Broadcasters are vulnerable to the charge that the retrans revenue is not being used to strengthen local broadcasting as Congress intended when it endowed stations with retrans rights in 1992. Much, if not most, of the money that affiliates are getting from retrans is being sent right back out the door to the networks that are using it to pay for increasingly costly TV sports rights. In other words, retrans cash is going to quarterbacks, shortstops and centers rather than to coverage of brush fires, floods and tornadoes.
In these kind of battles, the sides are incessantly calling each other out as hypocrites. But whatever hypocrisy the broadcasters are guilty of pales to that of Time Warner Cable, one of the lead members of ATVA. As NAB spokesman Dennis Wharton likes to point out, at the same time it decries how retrans forces up cable rates, TWC in Los Angeles is adding two regional sports channels that will add a whopping $8 to the cost of its basic cable tier.
For the life of me, I don’t understand how the fact that TV stations are also available for free over the air has anything to do with retrans and what they would charge a third party to retransmit their signals. Yet, this seems to be one of the MVPDs’ bedrock arguments.
Frederick threw it out there once again in his TVNewsCheck column. I’ll let broadcast attorney John Hane answer it this time by repeating a comment he attached to the bottom of the column.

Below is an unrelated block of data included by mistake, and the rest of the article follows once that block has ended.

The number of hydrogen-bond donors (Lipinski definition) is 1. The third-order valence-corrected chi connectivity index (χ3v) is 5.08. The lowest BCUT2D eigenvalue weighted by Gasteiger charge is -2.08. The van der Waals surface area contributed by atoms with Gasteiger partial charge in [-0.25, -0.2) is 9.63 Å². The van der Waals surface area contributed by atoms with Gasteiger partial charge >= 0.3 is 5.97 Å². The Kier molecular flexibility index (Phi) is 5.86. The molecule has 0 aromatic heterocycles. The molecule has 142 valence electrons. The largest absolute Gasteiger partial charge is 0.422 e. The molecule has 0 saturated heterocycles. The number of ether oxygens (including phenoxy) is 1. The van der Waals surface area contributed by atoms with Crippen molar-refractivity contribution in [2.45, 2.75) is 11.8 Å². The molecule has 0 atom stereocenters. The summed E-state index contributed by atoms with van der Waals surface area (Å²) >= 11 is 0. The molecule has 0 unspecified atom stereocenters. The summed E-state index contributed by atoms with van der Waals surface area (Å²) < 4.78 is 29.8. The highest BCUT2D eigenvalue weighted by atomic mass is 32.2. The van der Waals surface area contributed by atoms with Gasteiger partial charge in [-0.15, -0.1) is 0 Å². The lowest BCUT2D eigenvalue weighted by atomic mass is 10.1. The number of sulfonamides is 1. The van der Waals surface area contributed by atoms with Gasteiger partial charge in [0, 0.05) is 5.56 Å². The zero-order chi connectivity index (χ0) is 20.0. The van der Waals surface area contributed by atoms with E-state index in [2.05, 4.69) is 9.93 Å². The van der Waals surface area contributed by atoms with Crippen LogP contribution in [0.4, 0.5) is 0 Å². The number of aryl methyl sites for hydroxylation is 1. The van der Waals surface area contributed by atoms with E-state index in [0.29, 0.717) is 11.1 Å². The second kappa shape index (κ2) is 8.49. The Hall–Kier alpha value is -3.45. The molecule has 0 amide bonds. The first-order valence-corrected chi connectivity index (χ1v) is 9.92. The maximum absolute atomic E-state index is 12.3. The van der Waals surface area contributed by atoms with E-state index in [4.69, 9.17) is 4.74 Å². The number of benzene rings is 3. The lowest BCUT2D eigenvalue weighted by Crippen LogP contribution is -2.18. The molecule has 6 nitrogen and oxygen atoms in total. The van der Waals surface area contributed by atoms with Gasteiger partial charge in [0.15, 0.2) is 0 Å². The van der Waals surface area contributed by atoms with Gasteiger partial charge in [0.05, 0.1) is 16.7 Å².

“If the government policy is you can charge MVPDs anything you want for programming UNLESS you also give the programming away for free to non-subscribers, then guess what? All of the programming is going to be bought by and distributed on pay-only channels. Non-subscribers lose the programming altogether.”
Frederick says that it is “absurd to think” that TWC, Dish and DirecTV would intentionally cause retrans blackouts because the last thing those companies would want to do is upset their subscribers. I suggest that he educate himself on the history of the companies’ customer relations and service.
I will agree with him, however, when he says that “the video marketplace today is anything but a true free market.” The basic business relationship between MVPDs and broadcasting is governed by two congressional inventions — the compulsory license and retransmission consent. The former was created primarily to benefit cable operators; the latter, broadcasters.
If it would make Frederick and his clients feel better, we could repeal both provisions and go to a “true free market” in which broadcasters and MVPDs would have full copyright liability just as cable networks do. It would take a whole lot of lawmaking and lawyering and a small fortune to convert to a market regime, and the industries would end up in pretty much the same place they are today. I don’t quite see the point.
Former Disney lobbyist Preston Padden has been championing this idea for years. In fact, he made another pitch for it Tuesday before the House judiciary subcommittee, dismissing the current system as a Rube Goldberg contraption.
I hoped you enjoyed Retrans Week as much as I. We will surely have many more between now and late next year when STELA comes to a final vote.